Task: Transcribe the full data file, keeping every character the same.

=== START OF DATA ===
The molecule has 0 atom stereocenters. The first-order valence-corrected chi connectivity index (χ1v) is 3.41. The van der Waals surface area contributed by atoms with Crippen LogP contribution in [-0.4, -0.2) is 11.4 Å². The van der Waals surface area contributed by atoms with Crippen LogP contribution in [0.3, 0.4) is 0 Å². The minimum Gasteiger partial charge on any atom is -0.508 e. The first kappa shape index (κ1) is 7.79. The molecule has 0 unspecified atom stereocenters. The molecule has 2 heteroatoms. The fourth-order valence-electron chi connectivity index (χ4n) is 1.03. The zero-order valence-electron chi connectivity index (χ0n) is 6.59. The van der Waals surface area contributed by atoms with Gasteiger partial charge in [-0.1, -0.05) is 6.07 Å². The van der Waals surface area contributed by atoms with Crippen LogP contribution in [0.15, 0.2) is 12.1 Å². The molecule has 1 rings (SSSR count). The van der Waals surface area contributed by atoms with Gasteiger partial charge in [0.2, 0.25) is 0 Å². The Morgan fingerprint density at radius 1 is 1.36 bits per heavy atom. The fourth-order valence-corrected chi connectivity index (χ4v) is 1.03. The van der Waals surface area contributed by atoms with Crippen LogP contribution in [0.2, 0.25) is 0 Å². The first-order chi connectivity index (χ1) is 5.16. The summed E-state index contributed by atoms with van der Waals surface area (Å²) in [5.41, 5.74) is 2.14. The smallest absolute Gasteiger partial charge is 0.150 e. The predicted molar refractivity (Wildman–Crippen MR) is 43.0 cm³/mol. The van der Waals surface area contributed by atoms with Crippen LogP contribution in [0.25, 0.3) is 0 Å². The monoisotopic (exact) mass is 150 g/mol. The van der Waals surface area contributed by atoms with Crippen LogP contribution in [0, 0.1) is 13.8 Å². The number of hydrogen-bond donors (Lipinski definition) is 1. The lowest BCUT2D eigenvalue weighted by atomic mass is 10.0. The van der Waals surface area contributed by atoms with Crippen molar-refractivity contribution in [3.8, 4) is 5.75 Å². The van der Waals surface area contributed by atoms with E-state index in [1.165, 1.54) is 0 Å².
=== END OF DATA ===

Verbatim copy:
The molecule has 0 atom stereocenters. The first-order valence-corrected chi connectivity index (χ1v) is 3.41. The van der Waals surface area contributed by atoms with Crippen LogP contribution in [-0.4, -0.2) is 11.4 Å². The van der Waals surface area contributed by atoms with Crippen LogP contribution in [0.3, 0.4) is 0 Å². The minimum Gasteiger partial charge on any atom is -0.508 e. The first kappa shape index (κ1) is 7.79. The molecule has 0 unspecified atom stereocenters. The molecule has 2 heteroatoms. The fourth-order valence-electron chi connectivity index (χ4n) is 1.03. The zero-order valence-electron chi connectivity index (χ0n) is 6.59. The van der Waals surface area contributed by atoms with Gasteiger partial charge in [-0.1, -0.05) is 6.07 Å². The van der Waals surface area contributed by atoms with Crippen LogP contribution in [0.15, 0.2) is 12.1 Å². The molecule has 1 rings (SSSR count). The van der Waals surface area contributed by atoms with Gasteiger partial charge in [0.2, 0.25) is 0 Å². The Morgan fingerprint density at radius 1 is 1.36 bits per heavy atom. The fourth-order valence-corrected chi connectivity index (χ4v) is 1.03. The van der Waals surface area contributed by atoms with Crippen LogP contribution in [0.2, 0.25) is 0 Å². The first-order chi connectivity index (χ1) is 5.16. The summed E-state index contributed by atoms with van der Waals surface area (Å²) in [5.41, 5.74) is 2.14. The smallest absolute Gasteiger partial charge is 0.150 e. The predicted molar refractivity (Wildman–Crippen MR) is 43.0 cm³/mol. The van der Waals surface area contributed by atoms with Crippen LogP contribution in [0.25, 0.3) is 0 Å². The monoisotopic (exact) mass is 150 g/mol. The van der Waals surface area contributed by atoms with Crippen LogP contribution in [0, 0.1) is 13.8 Å². The number of hydrogen-bond donors (Lipinski definition) is 1. The lowest BCUT2D eigenvalue weighted by atomic mass is 10.0. The van der Waals surface area contributed by atoms with Crippen molar-refractivity contribution in [3.8, 4) is 5.75 Å². The van der Waals surface area contributed by atoms with E-state index in [1.165, 1.54) is 0 Å².